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I would like to see a compromise where new drugs are allowed to be advertised to the public for say 1 year following their release then never again.

People need agency in their own medical choices, and knowing there is a drug for your medical condition is very empowering. Especially as we talk more and more about moving to a single-payer system, it's important to make sure patients have the power to question their doctors and explore their own health instead of essentially being dictated to by the state.




I live in a single-payer system in which advertising is banned, and I know every drug that could potentially be taken for my condition and all the upsides and downsides of them, including some side-effects that my doctors refuse to believe are a thing.

There's no way the only possible method of resulting in having informed patients is to put them directly in the middle of a struggle between big companies and doctors. I'd argue that putting doctors in a position of power is terrible (whether single-payer or not), but giving pharma companies' marketing departments the freedom to manipulate people with advertising is also terrible. Two wrongs do not make a right - adversarial systems are poor designs.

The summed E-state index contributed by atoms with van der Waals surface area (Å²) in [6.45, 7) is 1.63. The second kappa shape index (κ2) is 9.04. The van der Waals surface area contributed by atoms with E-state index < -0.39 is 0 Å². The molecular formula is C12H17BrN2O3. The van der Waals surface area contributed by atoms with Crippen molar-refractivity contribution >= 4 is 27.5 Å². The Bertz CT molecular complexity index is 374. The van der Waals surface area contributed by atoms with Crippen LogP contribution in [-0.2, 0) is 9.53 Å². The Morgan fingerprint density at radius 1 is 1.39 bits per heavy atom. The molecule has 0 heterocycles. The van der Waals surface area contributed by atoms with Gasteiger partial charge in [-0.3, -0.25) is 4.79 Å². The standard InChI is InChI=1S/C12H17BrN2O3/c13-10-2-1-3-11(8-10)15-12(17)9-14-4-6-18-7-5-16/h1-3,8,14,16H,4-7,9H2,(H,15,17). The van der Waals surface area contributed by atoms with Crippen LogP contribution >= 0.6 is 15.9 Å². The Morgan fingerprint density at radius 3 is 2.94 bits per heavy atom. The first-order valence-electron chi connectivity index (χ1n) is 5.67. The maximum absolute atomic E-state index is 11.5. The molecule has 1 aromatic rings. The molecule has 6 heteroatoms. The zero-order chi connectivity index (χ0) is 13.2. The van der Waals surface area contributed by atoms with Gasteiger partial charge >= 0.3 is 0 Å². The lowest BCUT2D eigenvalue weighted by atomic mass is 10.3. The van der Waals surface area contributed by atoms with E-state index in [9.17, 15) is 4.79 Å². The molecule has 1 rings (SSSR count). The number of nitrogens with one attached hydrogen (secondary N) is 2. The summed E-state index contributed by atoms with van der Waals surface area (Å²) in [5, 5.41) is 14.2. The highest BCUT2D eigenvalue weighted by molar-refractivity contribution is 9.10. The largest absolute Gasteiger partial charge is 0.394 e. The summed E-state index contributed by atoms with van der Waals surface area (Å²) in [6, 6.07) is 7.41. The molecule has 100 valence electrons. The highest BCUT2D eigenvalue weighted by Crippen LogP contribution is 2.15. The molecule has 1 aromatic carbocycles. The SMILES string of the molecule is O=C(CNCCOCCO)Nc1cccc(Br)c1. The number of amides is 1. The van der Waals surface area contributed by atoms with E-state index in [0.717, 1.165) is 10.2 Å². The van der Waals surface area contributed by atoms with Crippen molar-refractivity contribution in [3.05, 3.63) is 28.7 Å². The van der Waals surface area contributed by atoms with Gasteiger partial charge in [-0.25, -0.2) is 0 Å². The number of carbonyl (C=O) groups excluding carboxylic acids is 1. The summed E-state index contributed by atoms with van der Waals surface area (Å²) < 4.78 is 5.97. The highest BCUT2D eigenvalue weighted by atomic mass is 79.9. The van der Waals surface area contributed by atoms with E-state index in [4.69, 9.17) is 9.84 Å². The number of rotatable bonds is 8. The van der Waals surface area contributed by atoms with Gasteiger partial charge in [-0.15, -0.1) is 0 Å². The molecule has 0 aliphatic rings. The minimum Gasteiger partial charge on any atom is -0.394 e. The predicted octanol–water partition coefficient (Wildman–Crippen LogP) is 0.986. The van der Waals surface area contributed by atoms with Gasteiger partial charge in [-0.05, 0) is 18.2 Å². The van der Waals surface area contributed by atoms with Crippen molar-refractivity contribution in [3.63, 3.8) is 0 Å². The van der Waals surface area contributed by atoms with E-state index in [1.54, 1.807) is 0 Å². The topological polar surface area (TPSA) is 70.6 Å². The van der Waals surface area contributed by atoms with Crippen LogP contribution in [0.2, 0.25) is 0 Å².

How about we periodically publish a big book that lists all approved drugs, their uses and side effects, and send it to every residence in the country like we (used to?) do with phone books.


In the UK most doctors have a copy of this book on their desks. Drugs and side-effects are also listed on the NHS website. (And on Wikipedia, sometimes.)

Of course the problem is the reliability of the evidence. I recently had to decide whether I wanted to go on a course of some fairly severe drugs with nasty side effects.

The original papers didn't make a lot of sense. The statistical conclusions seemed to be - if not nonsense, then certainly not very consistent.

My doctor said "Well, these are new drugs, so we're still learning about them." I didn't find that reassuring.

The real problem is that big statistical studies don't say much about why side effects happen. There seems to have been far too little research into understanding why/how side effects happen at all, and whether or not it's possible to screen for them.

That would probably require a level of personalised medical screening and dose control that big pharma isn't interested in providing.




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